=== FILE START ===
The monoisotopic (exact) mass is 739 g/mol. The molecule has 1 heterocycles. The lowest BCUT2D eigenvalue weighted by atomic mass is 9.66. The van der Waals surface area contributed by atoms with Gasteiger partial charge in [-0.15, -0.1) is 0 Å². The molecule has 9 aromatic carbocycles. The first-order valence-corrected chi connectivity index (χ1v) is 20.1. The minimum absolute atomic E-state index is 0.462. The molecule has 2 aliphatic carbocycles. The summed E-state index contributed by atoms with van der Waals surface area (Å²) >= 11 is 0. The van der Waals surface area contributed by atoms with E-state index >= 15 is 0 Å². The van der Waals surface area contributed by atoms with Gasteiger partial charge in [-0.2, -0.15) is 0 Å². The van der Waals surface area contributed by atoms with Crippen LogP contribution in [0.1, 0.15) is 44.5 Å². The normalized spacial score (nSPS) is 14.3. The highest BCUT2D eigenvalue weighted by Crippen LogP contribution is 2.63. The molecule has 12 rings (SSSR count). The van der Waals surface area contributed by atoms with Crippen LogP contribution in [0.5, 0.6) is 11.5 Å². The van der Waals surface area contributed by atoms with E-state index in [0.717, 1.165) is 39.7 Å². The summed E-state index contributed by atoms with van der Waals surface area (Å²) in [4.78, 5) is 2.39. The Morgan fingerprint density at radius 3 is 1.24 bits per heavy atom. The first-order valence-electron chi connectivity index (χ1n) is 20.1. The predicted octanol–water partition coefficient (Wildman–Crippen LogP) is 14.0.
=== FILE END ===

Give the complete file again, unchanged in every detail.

The monoisotopic (exact) mass is 739 g/mol. The molecule has 1 heterocycles. The lowest BCUT2D eigenvalue weighted by atomic mass is 9.66. The van der Waals surface area contributed by atoms with Gasteiger partial charge in [-0.15, -0.1) is 0 Å². The molecule has 9 aromatic carbocycles. The first-order valence-corrected chi connectivity index (χ1v) is 20.1. The minimum absolute atomic E-state index is 0.462. The molecule has 2 aliphatic carbocycles. The summed E-state index contributed by atoms with van der Waals surface area (Å²) >= 11 is 0. The van der Waals surface area contributed by atoms with E-state index >= 15 is 0 Å². The van der Waals surface area contributed by atoms with Gasteiger partial charge in [-0.2, -0.15) is 0 Å². The van der Waals surface area contributed by atoms with Crippen LogP contribution in [0.1, 0.15) is 44.5 Å². The normalized spacial score (nSPS) is 14.3. The highest BCUT2D eigenvalue weighted by Crippen LogP contribution is 2.63. The molecule has 12 rings (SSSR count). The van der Waals surface area contributed by atoms with Crippen LogP contribution in [0.5, 0.6) is 11.5 Å². The van der Waals surface area contributed by atoms with E-state index in [0.717, 1.165) is 39.7 Å². The summed E-state index contributed by atoms with van der Waals surface area (Å²) in [4.78, 5) is 2.39. The Morgan fingerprint density at radius 3 is 1.24 bits per heavy atom. The first-order valence-electron chi connectivity index (χ1n) is 20.1. The predicted octanol–water partition coefficient (Wildman–Crippen LogP) is 14.0.